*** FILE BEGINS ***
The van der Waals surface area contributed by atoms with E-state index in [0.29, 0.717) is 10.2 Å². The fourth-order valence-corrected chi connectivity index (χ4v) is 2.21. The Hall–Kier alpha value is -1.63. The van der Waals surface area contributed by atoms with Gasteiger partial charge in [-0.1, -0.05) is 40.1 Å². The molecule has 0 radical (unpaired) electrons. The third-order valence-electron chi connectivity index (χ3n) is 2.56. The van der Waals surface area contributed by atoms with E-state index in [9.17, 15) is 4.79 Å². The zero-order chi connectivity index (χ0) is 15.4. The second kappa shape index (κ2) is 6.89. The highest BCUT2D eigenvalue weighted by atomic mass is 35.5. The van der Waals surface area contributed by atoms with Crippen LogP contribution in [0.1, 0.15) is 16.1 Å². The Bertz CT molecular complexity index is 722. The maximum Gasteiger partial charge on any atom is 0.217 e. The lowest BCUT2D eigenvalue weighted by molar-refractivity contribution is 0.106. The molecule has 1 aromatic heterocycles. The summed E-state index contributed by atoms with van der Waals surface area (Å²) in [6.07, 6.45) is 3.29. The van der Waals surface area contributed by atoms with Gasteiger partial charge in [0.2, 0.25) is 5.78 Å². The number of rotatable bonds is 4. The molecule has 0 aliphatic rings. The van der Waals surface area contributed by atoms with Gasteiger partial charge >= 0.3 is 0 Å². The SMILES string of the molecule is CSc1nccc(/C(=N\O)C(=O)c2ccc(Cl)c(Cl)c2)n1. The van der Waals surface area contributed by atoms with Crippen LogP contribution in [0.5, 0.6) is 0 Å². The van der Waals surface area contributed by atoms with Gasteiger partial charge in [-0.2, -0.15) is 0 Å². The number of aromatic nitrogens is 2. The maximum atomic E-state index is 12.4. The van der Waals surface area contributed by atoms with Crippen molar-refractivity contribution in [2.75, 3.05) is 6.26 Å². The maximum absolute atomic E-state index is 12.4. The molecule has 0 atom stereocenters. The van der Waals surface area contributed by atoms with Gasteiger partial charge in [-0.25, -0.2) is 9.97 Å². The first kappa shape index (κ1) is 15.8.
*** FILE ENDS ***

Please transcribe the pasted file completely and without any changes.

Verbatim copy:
The van der Waals surface area contributed by atoms with E-state index in [0.29, 0.717) is 10.2 Å². The fourth-order valence-corrected chi connectivity index (χ4v) is 2.21. The Hall–Kier alpha value is -1.63. The van der Waals surface area contributed by atoms with Gasteiger partial charge in [-0.1, -0.05) is 40.1 Å². The molecule has 0 radical (unpaired) electrons. The third-order valence-electron chi connectivity index (χ3n) is 2.56. The van der Waals surface area contributed by atoms with E-state index in [9.17, 15) is 4.79 Å². The zero-order chi connectivity index (χ0) is 15.4. The second kappa shape index (κ2) is 6.89. The highest BCUT2D eigenvalue weighted by atomic mass is 35.5. The van der Waals surface area contributed by atoms with Crippen LogP contribution in [0.1, 0.15) is 16.1 Å². The Bertz CT molecular complexity index is 722. The maximum Gasteiger partial charge on any atom is 0.217 e. The lowest BCUT2D eigenvalue weighted by molar-refractivity contribution is 0.106. The molecule has 1 aromatic heterocycles. The summed E-state index contributed by atoms with van der Waals surface area (Å²) in [6.07, 6.45) is 3.29. The van der Waals surface area contributed by atoms with Gasteiger partial charge in [0.2, 0.25) is 5.78 Å². The number of rotatable bonds is 4. The molecule has 0 aliphatic rings. The van der Waals surface area contributed by atoms with Gasteiger partial charge >= 0.3 is 0 Å². The SMILES string of the molecule is CSc1nccc(/C(=N\O)C(=O)c2ccc(Cl)c(Cl)c2)n1. The van der Waals surface area contributed by atoms with Crippen LogP contribution in [0.5, 0.6) is 0 Å². The van der Waals surface area contributed by atoms with Gasteiger partial charge in [-0.2, -0.15) is 0 Å². The number of aromatic nitrogens is 2. The maximum atomic E-state index is 12.4. The van der Waals surface area contributed by atoms with Crippen molar-refractivity contribution in [2.75, 3.05) is 6.26 Å². The maximum absolute atomic E-state index is 12.4. The molecule has 0 atom stereocenters. The van der Waals surface area contributed by atoms with Gasteiger partial charge in [-0.25, -0.2) is 9.97 Å². The first kappa shape index (κ1) is 15.8.